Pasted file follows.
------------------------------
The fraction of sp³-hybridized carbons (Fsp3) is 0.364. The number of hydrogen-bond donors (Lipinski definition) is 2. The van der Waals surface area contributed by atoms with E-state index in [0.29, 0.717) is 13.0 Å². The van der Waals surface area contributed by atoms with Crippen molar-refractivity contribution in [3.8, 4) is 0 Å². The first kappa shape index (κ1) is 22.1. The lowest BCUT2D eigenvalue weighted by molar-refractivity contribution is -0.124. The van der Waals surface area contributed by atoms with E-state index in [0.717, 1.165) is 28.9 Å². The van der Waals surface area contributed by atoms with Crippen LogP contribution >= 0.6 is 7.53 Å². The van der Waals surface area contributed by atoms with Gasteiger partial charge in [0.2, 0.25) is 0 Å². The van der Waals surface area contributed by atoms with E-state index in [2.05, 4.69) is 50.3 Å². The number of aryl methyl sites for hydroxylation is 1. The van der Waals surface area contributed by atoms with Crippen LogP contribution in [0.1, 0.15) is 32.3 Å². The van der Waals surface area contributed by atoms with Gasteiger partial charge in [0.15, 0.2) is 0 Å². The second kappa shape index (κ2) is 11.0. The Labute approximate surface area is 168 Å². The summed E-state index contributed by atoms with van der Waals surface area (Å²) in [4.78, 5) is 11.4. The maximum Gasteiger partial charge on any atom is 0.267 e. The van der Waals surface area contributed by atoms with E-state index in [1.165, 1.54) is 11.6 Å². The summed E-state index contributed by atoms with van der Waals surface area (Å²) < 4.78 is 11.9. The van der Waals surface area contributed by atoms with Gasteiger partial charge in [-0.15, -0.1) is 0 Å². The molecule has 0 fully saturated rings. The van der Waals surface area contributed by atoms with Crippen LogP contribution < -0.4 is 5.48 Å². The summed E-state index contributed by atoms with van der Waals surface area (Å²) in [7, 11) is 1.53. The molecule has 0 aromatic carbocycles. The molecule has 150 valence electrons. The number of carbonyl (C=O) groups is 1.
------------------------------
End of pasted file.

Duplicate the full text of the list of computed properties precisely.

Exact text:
The fraction of sp³-hybridized carbons (Fsp3) is 0.364. The number of hydrogen-bond donors (Lipinski definition) is 2. The van der Waals surface area contributed by atoms with E-state index in [0.29, 0.717) is 13.0 Å². The van der Waals surface area contributed by atoms with Crippen molar-refractivity contribution in [3.8, 4) is 0 Å². The first kappa shape index (κ1) is 22.1. The lowest BCUT2D eigenvalue weighted by molar-refractivity contribution is -0.124. The van der Waals surface area contributed by atoms with E-state index in [0.717, 1.165) is 28.9 Å². The van der Waals surface area contributed by atoms with Crippen LogP contribution >= 0.6 is 7.53 Å². The van der Waals surface area contributed by atoms with Gasteiger partial charge in [0.2, 0.25) is 0 Å². The van der Waals surface area contributed by atoms with E-state index in [2.05, 4.69) is 50.3 Å². The number of aryl methyl sites for hydroxylation is 1. The van der Waals surface area contributed by atoms with Crippen LogP contribution in [0.1, 0.15) is 32.3 Å². The van der Waals surface area contributed by atoms with Gasteiger partial charge in [0.15, 0.2) is 0 Å². The second kappa shape index (κ2) is 11.0. The Labute approximate surface area is 168 Å². The summed E-state index contributed by atoms with van der Waals surface area (Å²) in [4.78, 5) is 11.4. The maximum Gasteiger partial charge on any atom is 0.267 e. The van der Waals surface area contributed by atoms with E-state index in [1.165, 1.54) is 11.6 Å². The summed E-state index contributed by atoms with van der Waals surface area (Å²) < 4.78 is 11.9. The van der Waals surface area contributed by atoms with Gasteiger partial charge in [-0.15, -0.1) is 0 Å². The molecule has 0 fully saturated rings. The van der Waals surface area contributed by atoms with Crippen LogP contribution < -0.4 is 5.48 Å². The summed E-state index contributed by atoms with van der Waals surface area (Å²) in [7, 11) is 1.53. The molecule has 0 aromatic carbocycles. The molecule has 150 valence electrons. The number of carbonyl (C=O) groups is 1.